Biologic actions and therapeutic potential of the proglucagon-derived peptides

Abstract

The actions of the structurally related proglucagon-derived peptides (PGDPs)—glucagon, glucagon-like peptide (GLP)-1 and GLP-2—are focused on complementary aspects of energy homeostasis. Glucagon opposes insulin action, regulates hepatic glucose production, and is a primary hormonal defense against hypoglycemia. Conversely, attenuation of glucagon action markedly improves experimental diabetes, hence glucagon antagonists may prove useful for the treatment of type 2 diabetes. GLP-1 controls blood glucose through regulation of glucose-dependent insulin secretion, inhibition of glucagon secretion and gastric emptying, and reduction of food intake. GLP-1-receptor activation also augments insulin biosynthesis, restores β-cell sensitivity to glucose, increases β-cell proliferation, and reduces apoptosis, leading to expansion of the β-cell mass. Administration of GLP-1 is highly effective in reducing blood glucose in subjects with type 2 diabetes but native GLP-1 is rapidly degraded by dipeptidyl peptidase IV. A GLP-1-receptor agonist, exendin 4, has recently been approved for the treatment of type 2 diabetes in the US. Dipeptidyl-peptidase-IV inhibitors, currently in phase III clinical trials, stabilize the postprandial levels of GLP-1 and gastric inhibitory polypeptide and lower blood glucose in diabetic patients via inhibition of glucagon secretion and enhancement of glucose-stimulated insulin secretion. GLP-2 acts proximally to control energy intake by enhancing nutrient absorption and attenuating mucosal injury and is currently in phase III clinical trials for the treatment of short bowel syndrome. Thus the modulation of proglucagon-derived peptides has therapeutic potential for the treatment of diabetes and intestinal disease.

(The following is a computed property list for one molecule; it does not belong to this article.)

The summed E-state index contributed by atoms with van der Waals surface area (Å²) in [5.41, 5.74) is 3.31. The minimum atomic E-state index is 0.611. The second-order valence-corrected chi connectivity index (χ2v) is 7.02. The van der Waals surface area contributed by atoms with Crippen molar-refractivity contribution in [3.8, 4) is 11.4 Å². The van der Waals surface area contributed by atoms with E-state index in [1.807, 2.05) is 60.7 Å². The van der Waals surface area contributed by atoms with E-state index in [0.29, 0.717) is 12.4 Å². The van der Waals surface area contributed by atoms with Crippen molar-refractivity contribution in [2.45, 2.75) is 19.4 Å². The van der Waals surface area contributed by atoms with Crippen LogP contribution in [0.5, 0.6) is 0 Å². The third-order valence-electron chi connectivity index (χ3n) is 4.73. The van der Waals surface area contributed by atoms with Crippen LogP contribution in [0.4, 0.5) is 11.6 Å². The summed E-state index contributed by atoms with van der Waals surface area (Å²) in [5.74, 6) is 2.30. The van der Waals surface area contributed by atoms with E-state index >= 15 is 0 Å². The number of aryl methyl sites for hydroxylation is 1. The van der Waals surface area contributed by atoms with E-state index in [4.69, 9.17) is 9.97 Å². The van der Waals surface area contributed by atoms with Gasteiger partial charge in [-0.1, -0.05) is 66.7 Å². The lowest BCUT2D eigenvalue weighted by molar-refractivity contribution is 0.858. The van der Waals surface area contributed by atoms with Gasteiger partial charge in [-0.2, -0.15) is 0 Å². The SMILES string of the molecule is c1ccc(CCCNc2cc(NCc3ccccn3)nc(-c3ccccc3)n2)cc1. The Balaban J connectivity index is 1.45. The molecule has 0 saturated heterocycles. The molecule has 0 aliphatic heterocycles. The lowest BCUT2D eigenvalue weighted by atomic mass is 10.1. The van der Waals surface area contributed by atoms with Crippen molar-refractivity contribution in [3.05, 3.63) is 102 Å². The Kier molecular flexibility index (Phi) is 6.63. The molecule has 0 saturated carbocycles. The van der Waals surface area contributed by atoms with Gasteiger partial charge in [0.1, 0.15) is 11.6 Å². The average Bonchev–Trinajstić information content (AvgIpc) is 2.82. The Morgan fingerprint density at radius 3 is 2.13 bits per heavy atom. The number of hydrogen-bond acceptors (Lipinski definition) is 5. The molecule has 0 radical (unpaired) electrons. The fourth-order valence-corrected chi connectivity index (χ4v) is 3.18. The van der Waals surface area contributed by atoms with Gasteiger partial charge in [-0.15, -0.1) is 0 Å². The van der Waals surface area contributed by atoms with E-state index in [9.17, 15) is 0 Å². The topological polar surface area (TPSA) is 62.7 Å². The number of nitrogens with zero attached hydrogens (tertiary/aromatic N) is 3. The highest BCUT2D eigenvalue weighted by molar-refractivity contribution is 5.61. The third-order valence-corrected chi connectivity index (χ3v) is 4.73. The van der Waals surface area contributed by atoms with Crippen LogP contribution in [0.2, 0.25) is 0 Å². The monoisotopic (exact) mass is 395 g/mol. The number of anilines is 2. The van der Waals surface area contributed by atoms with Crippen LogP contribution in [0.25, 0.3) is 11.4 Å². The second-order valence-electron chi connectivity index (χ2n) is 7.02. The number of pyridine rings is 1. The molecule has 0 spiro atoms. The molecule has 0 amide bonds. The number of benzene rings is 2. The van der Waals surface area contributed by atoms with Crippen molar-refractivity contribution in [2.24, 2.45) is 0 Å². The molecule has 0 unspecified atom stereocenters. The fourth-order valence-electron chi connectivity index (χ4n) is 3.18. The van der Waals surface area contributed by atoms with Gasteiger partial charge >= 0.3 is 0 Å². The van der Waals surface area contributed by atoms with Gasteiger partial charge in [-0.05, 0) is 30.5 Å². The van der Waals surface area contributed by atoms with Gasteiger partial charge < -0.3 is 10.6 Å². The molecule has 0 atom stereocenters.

Key Points

  • The structurally related proglucagon-derived peptides are produced in the pancreas, gut and brain, and regulate complementary aspects of energy homeostasis

  • The glucagon-like peptide 1 receptor agonist exenatide has recently been approved for treatment of type 2 diabetes

  • Exenatide (exendin 4) and the amylin agonist pramlintide (another drug used to treat type 2 diabetes) also inhibit glucagon secretion

  • Dipeptidyl peptidase IV cleaves incretin hormones such as glucagon-like peptide 1, and drugs that inhibit this enzyme are in phase III trials for treatment of type 2 diabetes

  • Glucagon-like peptide 2 is currently in phase III clinical trials for treatment of short-bowel syndrome

  • Thus various strategies that modulate proglucagon-derived peptides show therapeutic potential in both diabetes and intestinal disease

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Figure 1: Structure of proglucagon and the proglucagon-derived peptides
Figure 2: Representation of normal glucagon action on the liver and pancreas
Figure 3: Actions of glucagon-like peptide 1 on multiple target tissues
Figure 4: The actions of glucagon-like peptide 2 in the gastrointestinal mucosa

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Acknowledgements

DJD is supported by a Canada Research Chair in Regulatory Peptides. Work on the glucagon-like peptides in DJD's laboratory is supported by operating grants from the Canadian Institutes for Health Research, the Juvenile Diabetes Research Foundation, and the Canadian Diabetes Association.

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Correspondence to Daniel J Drucker.

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D Drucker is a Consultant to Abbott Labs, Amylin Pharmaceuticals Inc, Bristol Myers Squibb, and Eli Lilly Inc, Glaxosmithkline, Merck & Co, Novartis, PPD, Syrrx, and Triad Pharmaceuticals Inc.

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Drucker, D. Biologic actions and therapeutic potential of the proglucagon-derived peptides. Nat Rev Endocrinol 1, 22–31 (2005). https://doi.org/10.1038/ncpendmet0017

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